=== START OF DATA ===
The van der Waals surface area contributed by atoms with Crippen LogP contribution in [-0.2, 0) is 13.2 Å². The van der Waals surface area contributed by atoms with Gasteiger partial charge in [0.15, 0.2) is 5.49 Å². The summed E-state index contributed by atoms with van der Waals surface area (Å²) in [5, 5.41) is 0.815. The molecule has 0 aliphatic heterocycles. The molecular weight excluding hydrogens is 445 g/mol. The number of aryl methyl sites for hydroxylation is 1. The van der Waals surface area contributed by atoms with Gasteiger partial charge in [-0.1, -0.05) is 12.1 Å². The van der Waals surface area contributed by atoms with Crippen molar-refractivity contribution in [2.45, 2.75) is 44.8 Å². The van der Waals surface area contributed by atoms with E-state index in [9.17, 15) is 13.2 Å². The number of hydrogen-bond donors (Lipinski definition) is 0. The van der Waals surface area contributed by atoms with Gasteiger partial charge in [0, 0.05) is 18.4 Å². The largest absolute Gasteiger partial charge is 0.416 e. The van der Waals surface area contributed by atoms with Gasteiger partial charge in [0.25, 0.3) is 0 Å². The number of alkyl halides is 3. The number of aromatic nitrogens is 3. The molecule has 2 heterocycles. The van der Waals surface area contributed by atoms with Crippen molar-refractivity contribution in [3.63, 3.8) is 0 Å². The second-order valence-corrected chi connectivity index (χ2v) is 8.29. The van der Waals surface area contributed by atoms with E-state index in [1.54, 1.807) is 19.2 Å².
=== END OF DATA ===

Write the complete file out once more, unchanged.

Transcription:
The van der Waals surface area contributed by atoms with Crippen LogP contribution in [-0.2, 0) is 13.2 Å². The van der Waals surface area contributed by atoms with Gasteiger partial charge in [0.15, 0.2) is 5.49 Å². The summed E-state index contributed by atoms with van der Waals surface area (Å²) in [5, 5.41) is 0.815. The molecule has 0 aliphatic heterocycles. The molecular weight excluding hydrogens is 445 g/mol. The number of aryl methyl sites for hydroxylation is 1. The van der Waals surface area contributed by atoms with Gasteiger partial charge in [-0.1, -0.05) is 12.1 Å². The van der Waals surface area contributed by atoms with Crippen molar-refractivity contribution in [2.45, 2.75) is 44.8 Å². The van der Waals surface area contributed by atoms with E-state index in [9.17, 15) is 13.2 Å². The number of hydrogen-bond donors (Lipinski definition) is 0. The van der Waals surface area contributed by atoms with Gasteiger partial charge in [0, 0.05) is 18.4 Å². The largest absolute Gasteiger partial charge is 0.416 e. The van der Waals surface area contributed by atoms with Gasteiger partial charge in [0.25, 0.3) is 0 Å². The number of alkyl halides is 3. The number of aromatic nitrogens is 3. The molecule has 2 heterocycles. The van der Waals surface area contributed by atoms with Crippen molar-refractivity contribution in [3.63, 3.8) is 0 Å². The second-order valence-corrected chi connectivity index (χ2v) is 8.29. The van der Waals surface area contributed by atoms with E-state index in [1.54, 1.807) is 19.2 Å².